(Mercy proudly holding the first printed scripture in Fwe - the first printed piece of prose other than comments on grammar from the first booklet we printed in March.)
This blog post was written when I was in Mongu, Western Province of Zambia a few weeks ago. I completed my second workshop there with The Seed Company. The Fwe now have the first scripture translated into their language EVER! What a privilege! What a milestone! What an honour to be involved in this work.
So, I’m here in Mongu again doing work with the MaFwe, a tribe from the Western Province of Zambia who up until last March had never had their language written down. I’m working with the five MaFwe from last time: Mboozi, Mercy, Innocent, Cosmas and Orbet.
Since the last time we met the little booklet we produced has done its rounds in many MaFwe villages and has been very well received. It’s been wonderful to hear that since the written alphabet has been circulated people have started to pray publicly and preach in Fwe rather than in Lozi (the lingua franca) as they had done before. What a glorious response to God’s goodness in making provision for their language to be written down!
This workshop we have begun to work through translation principles including basic exegesis skills. We’re operating under a 80/20 rule: 80% of the time should be spent in preparation and study and the other 20% is actual translation.
It’s been a real joy to see how much the Fwe themselves are growing in understanding of the Bible as we read different Bible translations together as well as the Translator’s Notes provided by SIL which have been written specifically for mother-tongue translators. The Fwe say that even just this 3 week workshop will make them better preachers let alone turn them into translators.
(Innocent doing a 'back translation' - the translated text is translated again into English so that I, the consultant, can do exegetical checks).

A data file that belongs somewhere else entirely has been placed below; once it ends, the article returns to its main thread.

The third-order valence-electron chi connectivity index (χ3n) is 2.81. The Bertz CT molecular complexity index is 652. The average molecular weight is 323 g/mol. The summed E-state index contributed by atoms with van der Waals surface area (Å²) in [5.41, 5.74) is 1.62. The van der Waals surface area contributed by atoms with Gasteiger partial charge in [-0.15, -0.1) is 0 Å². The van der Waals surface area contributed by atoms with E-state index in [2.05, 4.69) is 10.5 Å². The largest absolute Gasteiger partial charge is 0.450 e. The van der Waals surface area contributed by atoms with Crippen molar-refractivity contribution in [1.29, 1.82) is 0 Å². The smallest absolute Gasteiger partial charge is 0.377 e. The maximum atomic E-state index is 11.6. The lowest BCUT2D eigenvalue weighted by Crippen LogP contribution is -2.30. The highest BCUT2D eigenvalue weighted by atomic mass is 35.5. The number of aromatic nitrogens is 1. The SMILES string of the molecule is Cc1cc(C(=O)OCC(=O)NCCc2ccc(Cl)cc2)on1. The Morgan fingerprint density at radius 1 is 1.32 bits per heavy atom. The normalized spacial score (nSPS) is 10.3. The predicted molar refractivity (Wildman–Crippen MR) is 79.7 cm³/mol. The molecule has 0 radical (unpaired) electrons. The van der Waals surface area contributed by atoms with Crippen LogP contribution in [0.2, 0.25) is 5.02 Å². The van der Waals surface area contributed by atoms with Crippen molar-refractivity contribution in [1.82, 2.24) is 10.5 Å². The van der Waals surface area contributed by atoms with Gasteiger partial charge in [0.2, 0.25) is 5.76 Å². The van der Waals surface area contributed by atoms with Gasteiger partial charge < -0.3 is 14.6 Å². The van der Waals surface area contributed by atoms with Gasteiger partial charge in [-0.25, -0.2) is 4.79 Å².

We’ve given them an NIV, NLT, one Bible dictionary and one easy-to-understand regular English dictionary. We’ll also be providing a computer loaded with Paratext - some software that enables you to see a range of translations all on the screen at the same time, and a large number of extra exegetical helps such as commentaries, Translator’s Notes and other books.
It’s difficult for the MaFwe to get together between the workshops. It takes
at least 7hrs walking to get between the closest neighbours let alone the ones who live in a different district. I feel great compassion for them and really wonder how this will all work out. They are required to do translation between the workshops as well. By the next workshop in November they need to have translated Luke 2, 3, and 4.
Looking back now from back home in Cape Town, South Africa, I'm still in that fuzzy world of 'Did that really happen? Do the Fwe really have a little scripture booklet in Fwe for the first time ever?' It just seems so bizarre and yet when people ask me about the project I'm so matter of fact about it. It feels weird and normal at the same time. Of course I'm a Bible translation consultant. Yes, these 2 documents (the Reading and Writing booklet from March and the Good Samaritan translation from July) are the only printed document available in the world in the Fwe language.
(Cosmas, Innocent, Orbet, myself and Mercy holding copies of the Good Samaritan translation in Fwe. Mboozi is missing as he had to return home due to a family emergency.)
So the Fwe finally have the Good Samaritan translated into their language. They also worked really hard to produce a few more traditional stories ('A man, his dog and an antelope' - it's a ripsnorter!!) and a 20+ page beginnings of a semantic domain dictionary (topical dictionary).